If you've got a whole bunch of people doing that, it's very hard to say, "You people are all basically performing the same role, because it will look different in some respect. See one person do it. It's even worse. So the only thing you could do is say, "Oh, shape-shifter, some kind of a magician."
... I think what you're asking for is the universally agreed professional framework for the enterprise architect, and I'll give it you the moment we have it. ... We're at an early stage in the maturity of this concept in the profession or in the industry.
... This was the very problem that we were given when developing our certification. We've got some documentation, which defines what those skills and experience levels are. You can look at that, if you're practicing architecture or you are in the architecture space. You could look at that stuff and say, "These are really good things that I ought to be drawing from as I work on my definitions of roles, or as I look at recruiting people or developing or promoting people." The certification is a separate piece of value.
So, we provide a lot of material that enables you to actually come to grips with what best practice things are, a set of core skills, competencies, and experiences that are needed by successful architects. In response to that, we developed our IT Architect Certification Program (ITAC) for the skills and experience, the ITAC Program, and we also have the TOGAF program, which is more about knowledge.
The community is crying out for it. They may not know that they're asking for it, but they're asking for it. One of my things is that I have to go and sell our certification programs to people. So I visit a number of different organizations and explain what we're doing and what it means.
So, we've got the two things: tools to enable organizations to start understanding what best practice is in the space, and then the certification program that allows people to communicate to their customers, their employers, and their next employer that they actually possess these skills and competencies.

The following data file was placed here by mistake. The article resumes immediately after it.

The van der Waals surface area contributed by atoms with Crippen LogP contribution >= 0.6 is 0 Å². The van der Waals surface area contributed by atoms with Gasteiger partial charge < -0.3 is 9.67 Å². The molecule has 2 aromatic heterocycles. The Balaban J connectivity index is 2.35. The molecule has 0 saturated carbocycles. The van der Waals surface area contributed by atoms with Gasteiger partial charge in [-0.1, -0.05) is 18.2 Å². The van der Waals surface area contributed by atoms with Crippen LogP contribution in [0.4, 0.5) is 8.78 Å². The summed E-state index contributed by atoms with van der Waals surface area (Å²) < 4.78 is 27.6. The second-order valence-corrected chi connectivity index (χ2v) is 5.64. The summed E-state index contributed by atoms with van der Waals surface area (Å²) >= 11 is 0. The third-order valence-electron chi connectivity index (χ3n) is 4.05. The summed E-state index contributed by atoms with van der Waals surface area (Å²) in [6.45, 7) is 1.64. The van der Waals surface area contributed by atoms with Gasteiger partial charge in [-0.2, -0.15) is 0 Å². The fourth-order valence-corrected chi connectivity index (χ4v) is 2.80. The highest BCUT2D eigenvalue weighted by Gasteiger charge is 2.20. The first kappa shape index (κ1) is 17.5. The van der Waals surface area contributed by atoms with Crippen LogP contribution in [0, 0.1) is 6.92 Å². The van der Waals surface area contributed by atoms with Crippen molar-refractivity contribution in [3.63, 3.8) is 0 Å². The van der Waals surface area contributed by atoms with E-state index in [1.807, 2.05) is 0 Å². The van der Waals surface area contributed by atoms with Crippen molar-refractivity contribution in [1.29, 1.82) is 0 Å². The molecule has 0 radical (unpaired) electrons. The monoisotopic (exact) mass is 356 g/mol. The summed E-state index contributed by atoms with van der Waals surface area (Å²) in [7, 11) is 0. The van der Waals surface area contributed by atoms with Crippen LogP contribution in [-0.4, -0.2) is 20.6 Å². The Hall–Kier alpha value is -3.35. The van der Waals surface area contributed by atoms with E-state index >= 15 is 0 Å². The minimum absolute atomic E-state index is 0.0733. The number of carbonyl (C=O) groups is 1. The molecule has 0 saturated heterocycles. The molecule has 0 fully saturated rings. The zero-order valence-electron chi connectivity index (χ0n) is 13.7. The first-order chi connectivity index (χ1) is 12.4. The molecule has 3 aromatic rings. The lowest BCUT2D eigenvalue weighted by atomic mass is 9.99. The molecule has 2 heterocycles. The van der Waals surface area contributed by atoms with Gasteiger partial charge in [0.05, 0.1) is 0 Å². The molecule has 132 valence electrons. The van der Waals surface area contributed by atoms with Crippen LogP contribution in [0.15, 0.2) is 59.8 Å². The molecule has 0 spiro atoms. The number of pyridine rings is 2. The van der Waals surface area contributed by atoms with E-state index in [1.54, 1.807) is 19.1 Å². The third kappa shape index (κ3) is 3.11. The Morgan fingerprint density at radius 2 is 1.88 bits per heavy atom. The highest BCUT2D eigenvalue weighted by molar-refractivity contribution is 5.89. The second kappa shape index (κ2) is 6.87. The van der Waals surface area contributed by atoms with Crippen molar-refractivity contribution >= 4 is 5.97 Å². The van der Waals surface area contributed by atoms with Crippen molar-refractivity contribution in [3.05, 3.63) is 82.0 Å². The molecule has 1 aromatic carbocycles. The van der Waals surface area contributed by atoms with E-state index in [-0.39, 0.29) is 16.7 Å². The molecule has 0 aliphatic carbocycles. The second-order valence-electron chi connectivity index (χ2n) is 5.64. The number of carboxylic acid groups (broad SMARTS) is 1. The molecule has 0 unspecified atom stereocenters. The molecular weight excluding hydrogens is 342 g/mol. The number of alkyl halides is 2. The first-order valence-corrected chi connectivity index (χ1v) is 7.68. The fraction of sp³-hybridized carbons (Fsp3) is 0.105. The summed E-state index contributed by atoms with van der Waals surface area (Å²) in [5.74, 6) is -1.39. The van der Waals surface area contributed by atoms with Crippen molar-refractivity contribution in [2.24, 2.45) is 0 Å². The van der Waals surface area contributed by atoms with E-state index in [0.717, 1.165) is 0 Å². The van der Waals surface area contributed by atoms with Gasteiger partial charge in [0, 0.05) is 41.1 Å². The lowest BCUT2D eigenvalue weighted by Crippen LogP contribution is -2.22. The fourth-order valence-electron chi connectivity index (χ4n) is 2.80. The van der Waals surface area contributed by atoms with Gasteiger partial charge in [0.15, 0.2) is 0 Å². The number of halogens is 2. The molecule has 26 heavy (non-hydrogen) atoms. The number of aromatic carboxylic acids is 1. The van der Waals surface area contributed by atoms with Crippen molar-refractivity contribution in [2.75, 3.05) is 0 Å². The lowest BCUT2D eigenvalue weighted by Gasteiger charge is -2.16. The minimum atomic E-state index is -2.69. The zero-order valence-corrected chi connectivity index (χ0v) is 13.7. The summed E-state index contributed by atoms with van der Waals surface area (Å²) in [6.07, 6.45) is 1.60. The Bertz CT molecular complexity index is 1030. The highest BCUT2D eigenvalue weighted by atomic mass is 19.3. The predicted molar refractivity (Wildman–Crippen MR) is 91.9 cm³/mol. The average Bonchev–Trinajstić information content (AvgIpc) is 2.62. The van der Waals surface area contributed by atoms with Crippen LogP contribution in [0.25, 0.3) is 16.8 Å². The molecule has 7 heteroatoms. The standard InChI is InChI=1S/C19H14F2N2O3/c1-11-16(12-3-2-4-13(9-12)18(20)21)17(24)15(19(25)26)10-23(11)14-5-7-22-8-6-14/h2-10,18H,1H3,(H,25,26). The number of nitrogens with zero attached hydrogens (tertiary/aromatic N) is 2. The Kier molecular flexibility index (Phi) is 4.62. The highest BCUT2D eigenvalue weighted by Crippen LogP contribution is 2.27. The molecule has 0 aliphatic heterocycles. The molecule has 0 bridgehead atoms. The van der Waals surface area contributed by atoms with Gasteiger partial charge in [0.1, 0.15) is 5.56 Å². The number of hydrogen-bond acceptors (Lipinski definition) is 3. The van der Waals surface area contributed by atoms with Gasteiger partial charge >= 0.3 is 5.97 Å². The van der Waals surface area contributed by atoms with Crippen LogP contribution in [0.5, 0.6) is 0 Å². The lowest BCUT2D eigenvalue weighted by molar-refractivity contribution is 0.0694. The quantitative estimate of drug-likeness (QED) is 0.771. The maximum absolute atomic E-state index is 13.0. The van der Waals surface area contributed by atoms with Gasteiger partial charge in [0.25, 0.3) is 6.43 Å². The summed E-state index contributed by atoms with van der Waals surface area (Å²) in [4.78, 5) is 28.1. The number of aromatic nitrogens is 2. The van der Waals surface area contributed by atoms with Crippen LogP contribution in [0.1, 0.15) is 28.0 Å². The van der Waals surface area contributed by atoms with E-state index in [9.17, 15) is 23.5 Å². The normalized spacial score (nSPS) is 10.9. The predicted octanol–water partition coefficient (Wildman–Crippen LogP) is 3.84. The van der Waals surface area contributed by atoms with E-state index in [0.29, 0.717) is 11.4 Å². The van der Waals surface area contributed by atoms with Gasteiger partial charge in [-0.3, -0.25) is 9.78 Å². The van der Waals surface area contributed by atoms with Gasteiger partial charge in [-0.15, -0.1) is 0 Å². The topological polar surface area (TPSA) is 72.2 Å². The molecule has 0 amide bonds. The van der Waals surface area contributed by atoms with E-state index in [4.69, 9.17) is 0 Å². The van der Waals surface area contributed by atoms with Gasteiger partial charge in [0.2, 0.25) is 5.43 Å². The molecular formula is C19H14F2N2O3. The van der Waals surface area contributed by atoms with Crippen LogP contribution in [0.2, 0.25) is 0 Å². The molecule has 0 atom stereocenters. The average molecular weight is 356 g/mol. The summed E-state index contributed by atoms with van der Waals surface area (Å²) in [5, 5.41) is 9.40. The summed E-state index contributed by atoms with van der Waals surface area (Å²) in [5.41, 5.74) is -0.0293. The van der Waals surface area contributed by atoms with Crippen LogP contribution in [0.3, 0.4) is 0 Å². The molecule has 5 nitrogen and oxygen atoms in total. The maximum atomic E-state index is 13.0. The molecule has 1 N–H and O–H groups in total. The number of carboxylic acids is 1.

Uppal: If we step outside of the IT industry, you'll see a lot of parallels of other professionals being developed, very similarly to how we develop architects. Architects are not this nebulous thing that just grows. They are developed.
Foote: There are definitely some activities in architecture that you can't outsource.
... Most companies that we talk to say, "We like our architects. They've done very well, because we trust them. The business trusts them. We trust them. They are good channels of communication. They've opened up a lot of thought in our company. We'd really like three times more of these people. How do we accelerate the growth internally?"
They want to know how they can develop architects internally, because they know that they're not going to get that same quality. Now, these are people who are architecting out of that very delicate core competency, strategic level that you don't want to share with outsiders -- for a lot of reasons.
... I've never met a recruiter who specialized in architects. I don't know that those recruiters exist. They probably don't, because there isn't a lot of demand on the outside for hiring architects.
I do think the architects that I see that are brought in from outside are often consultants, formerly of Accenture, IBM, CSC, or one of the large houses. They are brought in basically to calm down the chatter, to educate, and train. They're there to cleanup a fire, to calm things down, get people on the same page, and then go. Sometimes, that's the best way to bring in an architect.
Fehskens: In a couple of conversations that I've had with people about where we seem to be evolving the role of enterprise architect, they have said basically, "Yeah, these people are going to become in-house management consultants and they're going to be better for that. They're going to know your business intimately, because they're going to have participated in strategic evolution over time."
There is a lot of merit in that analogy and a lot of similarity. I think the only difference is that what we're trying to do with EA is bring more of engineering rigor and engineering discipline to this domain and less of the touchy, feely, "do it because I think it's the right thing to do" kind of stuff -- not to disparage management consultants and the like.
Uppal: One of the big differences between management consultant and enterprise architects is that what you put on the table, you have to execute. The management consultant says, "You should do this, this, and this," and walks away. At the end of the day, if you, as an architect, put something on the table and you can't execute this thing, you have basically zero value. People are no longer buying management consultants at face value. They want you to execute.